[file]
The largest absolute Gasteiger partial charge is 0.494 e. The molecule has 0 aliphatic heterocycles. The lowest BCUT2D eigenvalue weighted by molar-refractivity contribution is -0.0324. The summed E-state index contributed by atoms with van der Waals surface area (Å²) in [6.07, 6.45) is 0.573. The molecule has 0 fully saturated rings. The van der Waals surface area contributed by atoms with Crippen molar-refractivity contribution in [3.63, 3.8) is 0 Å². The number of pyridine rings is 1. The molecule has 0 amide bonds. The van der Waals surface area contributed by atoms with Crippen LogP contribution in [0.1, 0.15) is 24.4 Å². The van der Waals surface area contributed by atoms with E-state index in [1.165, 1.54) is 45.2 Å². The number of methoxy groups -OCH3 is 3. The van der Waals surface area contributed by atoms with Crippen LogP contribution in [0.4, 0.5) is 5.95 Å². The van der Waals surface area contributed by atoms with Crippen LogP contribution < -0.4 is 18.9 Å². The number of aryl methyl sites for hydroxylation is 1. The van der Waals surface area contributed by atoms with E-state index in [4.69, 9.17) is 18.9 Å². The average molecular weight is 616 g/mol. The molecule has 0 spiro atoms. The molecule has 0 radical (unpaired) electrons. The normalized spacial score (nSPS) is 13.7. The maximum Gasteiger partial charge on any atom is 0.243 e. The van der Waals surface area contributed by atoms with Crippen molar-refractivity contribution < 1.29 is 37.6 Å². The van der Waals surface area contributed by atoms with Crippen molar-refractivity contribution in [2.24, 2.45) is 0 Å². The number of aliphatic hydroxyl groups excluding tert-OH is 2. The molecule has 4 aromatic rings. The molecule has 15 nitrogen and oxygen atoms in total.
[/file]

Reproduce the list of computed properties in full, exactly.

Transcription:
The largest absolute Gasteiger partial charge is 0.494 e. The molecule has 0 aliphatic heterocycles. The lowest BCUT2D eigenvalue weighted by molar-refractivity contribution is -0.0324. The summed E-state index contributed by atoms with van der Waals surface area (Å²) in [6.07, 6.45) is 0.573. The molecule has 0 fully saturated rings. The van der Waals surface area contributed by atoms with Crippen molar-refractivity contribution in [3.63, 3.8) is 0 Å². The number of pyridine rings is 1. The molecule has 0 amide bonds. The van der Waals surface area contributed by atoms with Crippen LogP contribution in [0.1, 0.15) is 24.4 Å². The van der Waals surface area contributed by atoms with E-state index in [1.165, 1.54) is 45.2 Å². The number of methoxy groups -OCH3 is 3. The van der Waals surface area contributed by atoms with Crippen LogP contribution in [0.4, 0.5) is 5.95 Å². The van der Waals surface area contributed by atoms with Crippen LogP contribution < -0.4 is 18.9 Å². The number of aryl methyl sites for hydroxylation is 1. The van der Waals surface area contributed by atoms with E-state index in [4.69, 9.17) is 18.9 Å². The average molecular weight is 616 g/mol. The molecule has 0 spiro atoms. The molecule has 0 radical (unpaired) electrons. The normalized spacial score (nSPS) is 13.7. The maximum Gasteiger partial charge on any atom is 0.243 e. The van der Waals surface area contributed by atoms with Crippen molar-refractivity contribution < 1.29 is 37.6 Å². The van der Waals surface area contributed by atoms with Crippen molar-refractivity contribution in [2.24, 2.45) is 0 Å². The number of aliphatic hydroxyl groups excluding tert-OH is 2. The molecule has 4 aromatic rings. The molecule has 15 nitrogen and oxygen atoms in total.